Now the fun part. Find a deep ditch or gully and drive your truck in it at an angle (an RTI ramp works well also). This will twist up the suspension to near full bump. If you get one front tire and the opposing rear tire down in the ditch and the suspension flexed up so the up axle ends are at full compression, then it's time to set your parking brake and remeasure from the tire to any close hard parts. Now the fun part. Find a deep ditch or gully and drive your truck in it at an angle (an RTI ramp works well also). This will twist up the suspension to near full bump. If you get one front tire and the opposing rear tire down in the ditch and the suspension flexed up so the up axle ends are at full compression, then it's time to set your parking brake and remeasure from the tire to any close hard parts.
When articulated, the tires lean over into the wheelwell and may get closer than a straight vertical compression. Turn the wheels and repeat the measuring, once left, then right. Then come through at an opposite angle to flex up the opposing tires and repeat with the tires steering straight, turned to the left, and turned to the right. When articulated, the tires lean over into the wheelwell and may get closer than a straight vertical compression. Turn the wheels and repeat the measuring, once left, then right. Then come through at an opposite angle to flex up the opposing tires and repeat with the tires steering straight, turned to the left, and turned to the right.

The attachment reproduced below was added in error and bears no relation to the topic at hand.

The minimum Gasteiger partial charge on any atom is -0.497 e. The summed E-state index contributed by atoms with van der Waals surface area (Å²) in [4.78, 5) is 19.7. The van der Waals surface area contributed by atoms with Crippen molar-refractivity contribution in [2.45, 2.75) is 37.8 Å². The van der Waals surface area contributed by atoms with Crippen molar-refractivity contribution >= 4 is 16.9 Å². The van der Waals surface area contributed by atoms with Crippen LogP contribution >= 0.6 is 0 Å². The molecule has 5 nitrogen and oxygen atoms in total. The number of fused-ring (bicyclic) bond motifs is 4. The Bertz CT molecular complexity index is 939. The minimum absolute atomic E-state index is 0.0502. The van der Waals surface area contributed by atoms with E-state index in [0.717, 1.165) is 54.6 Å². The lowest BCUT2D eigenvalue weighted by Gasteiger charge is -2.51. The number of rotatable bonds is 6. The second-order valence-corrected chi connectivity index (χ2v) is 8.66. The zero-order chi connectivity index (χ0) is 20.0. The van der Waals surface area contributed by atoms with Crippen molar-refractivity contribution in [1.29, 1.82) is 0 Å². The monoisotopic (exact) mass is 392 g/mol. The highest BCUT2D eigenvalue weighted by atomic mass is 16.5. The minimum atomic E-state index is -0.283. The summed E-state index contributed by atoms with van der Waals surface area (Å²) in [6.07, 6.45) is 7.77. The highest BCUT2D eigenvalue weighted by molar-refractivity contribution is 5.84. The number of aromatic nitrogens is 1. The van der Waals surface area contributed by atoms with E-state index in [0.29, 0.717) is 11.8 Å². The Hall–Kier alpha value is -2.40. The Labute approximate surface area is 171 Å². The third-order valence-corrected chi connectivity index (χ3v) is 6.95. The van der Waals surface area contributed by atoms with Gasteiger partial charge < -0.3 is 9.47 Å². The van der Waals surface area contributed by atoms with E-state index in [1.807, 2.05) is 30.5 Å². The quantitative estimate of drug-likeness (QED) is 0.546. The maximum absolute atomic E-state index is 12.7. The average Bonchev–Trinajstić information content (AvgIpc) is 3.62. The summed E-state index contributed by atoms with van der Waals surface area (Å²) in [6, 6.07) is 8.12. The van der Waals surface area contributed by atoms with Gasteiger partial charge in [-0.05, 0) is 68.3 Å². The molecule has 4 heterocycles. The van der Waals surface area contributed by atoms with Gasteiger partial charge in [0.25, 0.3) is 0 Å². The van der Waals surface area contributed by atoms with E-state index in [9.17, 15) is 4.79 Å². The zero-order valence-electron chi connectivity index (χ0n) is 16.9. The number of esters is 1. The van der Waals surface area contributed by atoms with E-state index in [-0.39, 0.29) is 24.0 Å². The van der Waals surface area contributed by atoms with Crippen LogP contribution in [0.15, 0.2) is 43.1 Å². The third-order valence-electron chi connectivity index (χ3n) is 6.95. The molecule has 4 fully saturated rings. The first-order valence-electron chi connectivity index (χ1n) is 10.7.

By writing down all these distances you can start to picture where your tires will hit first. It might be the front bumper, the lower valance, or a suspension link. Some of these you can easily trim, while trimming others might not be so wise (sheetmetal is more expendable, suspension less so). Also you'll know how much clearance your current tires have and whether wider or taller tires will cause problems. By writing down all these distances you can start to picture where your tires will hit first. It might be the front bumper, the lower valance, or a suspension link. Some of these you can easily trim, while trimming others might not be so wise (sheetmetal is more expendable, suspension less so). Also you'll know how much clearance your current tires have and whether wider or taller tires will cause problems.
If the closest thing that will hit is 6 inches away and you know the suspension will move up 4 inches before full compression (bumpstop bottomed out completely), you have roughly 2 inches of clearance. So double that and you've found your new tire size. You could probably add 4 inches of diameter to your tires max-but err on the short side, maybe plus 3 inches. Or get out the Sawzall and start chopping. If the closest thing that will hit is 6 inches away and you know the suspension will move up 4 inches before full compression (bumpstop bottomed out completely), you have roughly 2 inches of clearance. So double that and you've found your new tire size. You could probably add 4 inches of diameter to your tires max-but err on the short side, maybe plus 3 inches. Or get out the Sawzall and start chopping.